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The Impact of Repeated Lying on Survey Results

Thomas Chesney () and Kay Penny ()
Additional contact information
Thomas Chesney: Nottingham University Business School
Kay Penny: Edinburgh Napier University, http://www.napier.ac.uk/business-school/OurStaff/BusinessSchoolStaff/Pages/KayPenny.aspx

ICBBR Working Papers from International Centre for Behavioural Business Research

Abstract: A Monte Carlo simulation study is carried out to examine the effects on study results of subjects completing a survey more than once. Three strategies subjects might use to do this - which is known as farming - are studied. Findings show that farming influences results and can cause both statistical hypothesis testing Type I (false positive) and Type II (false negative) errors in unpredictable ways. A literature review from one management sub-discipline (marketing) was undertaken to investigate how common problem farming might be. Results suggest that while the incentivised survey method which might encourage farming is popular and some approaches to data collection make it difficult to prevent farming altogether, it is unlikely to be commonplace as many research methods prevent it.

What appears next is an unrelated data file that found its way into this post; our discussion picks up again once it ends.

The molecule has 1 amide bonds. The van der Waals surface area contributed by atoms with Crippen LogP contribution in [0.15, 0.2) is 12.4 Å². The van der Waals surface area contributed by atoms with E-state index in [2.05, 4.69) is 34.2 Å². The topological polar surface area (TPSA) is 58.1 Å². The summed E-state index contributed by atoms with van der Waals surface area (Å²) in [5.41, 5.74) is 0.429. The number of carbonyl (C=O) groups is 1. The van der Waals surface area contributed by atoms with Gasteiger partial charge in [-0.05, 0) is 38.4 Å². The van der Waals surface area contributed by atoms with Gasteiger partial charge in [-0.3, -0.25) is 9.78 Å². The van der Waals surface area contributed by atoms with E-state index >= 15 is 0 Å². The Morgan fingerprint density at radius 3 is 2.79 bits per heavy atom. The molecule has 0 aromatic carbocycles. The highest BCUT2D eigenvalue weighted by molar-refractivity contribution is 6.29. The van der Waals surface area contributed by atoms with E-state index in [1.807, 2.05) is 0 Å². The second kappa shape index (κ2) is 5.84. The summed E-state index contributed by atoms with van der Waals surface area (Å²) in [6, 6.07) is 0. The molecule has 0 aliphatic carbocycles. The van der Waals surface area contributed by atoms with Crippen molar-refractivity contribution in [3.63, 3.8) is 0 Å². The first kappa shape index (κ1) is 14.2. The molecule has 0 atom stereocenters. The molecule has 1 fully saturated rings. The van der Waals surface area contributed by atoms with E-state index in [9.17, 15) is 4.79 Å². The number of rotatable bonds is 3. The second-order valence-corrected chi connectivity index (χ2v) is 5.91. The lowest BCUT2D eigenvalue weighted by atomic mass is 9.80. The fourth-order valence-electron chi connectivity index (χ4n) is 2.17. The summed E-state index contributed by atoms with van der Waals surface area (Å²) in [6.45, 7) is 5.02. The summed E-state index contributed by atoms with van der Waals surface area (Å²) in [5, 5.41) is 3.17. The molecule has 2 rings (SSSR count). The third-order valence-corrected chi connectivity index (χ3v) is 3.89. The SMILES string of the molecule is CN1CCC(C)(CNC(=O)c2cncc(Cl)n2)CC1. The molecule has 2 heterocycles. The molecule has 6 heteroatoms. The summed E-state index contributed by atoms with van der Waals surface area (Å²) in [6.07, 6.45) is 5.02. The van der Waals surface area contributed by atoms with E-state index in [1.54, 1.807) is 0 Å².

Keywords: Survey; Incentive; Online (search for similar items in EconPapers)
Date: 2010-10-13
New Economics Papers: this item is included in nep-cmp and nep-mic
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http://www.nottingham.ac.uk/~lizecon/RePEc/bbr/pdf/13.pdf

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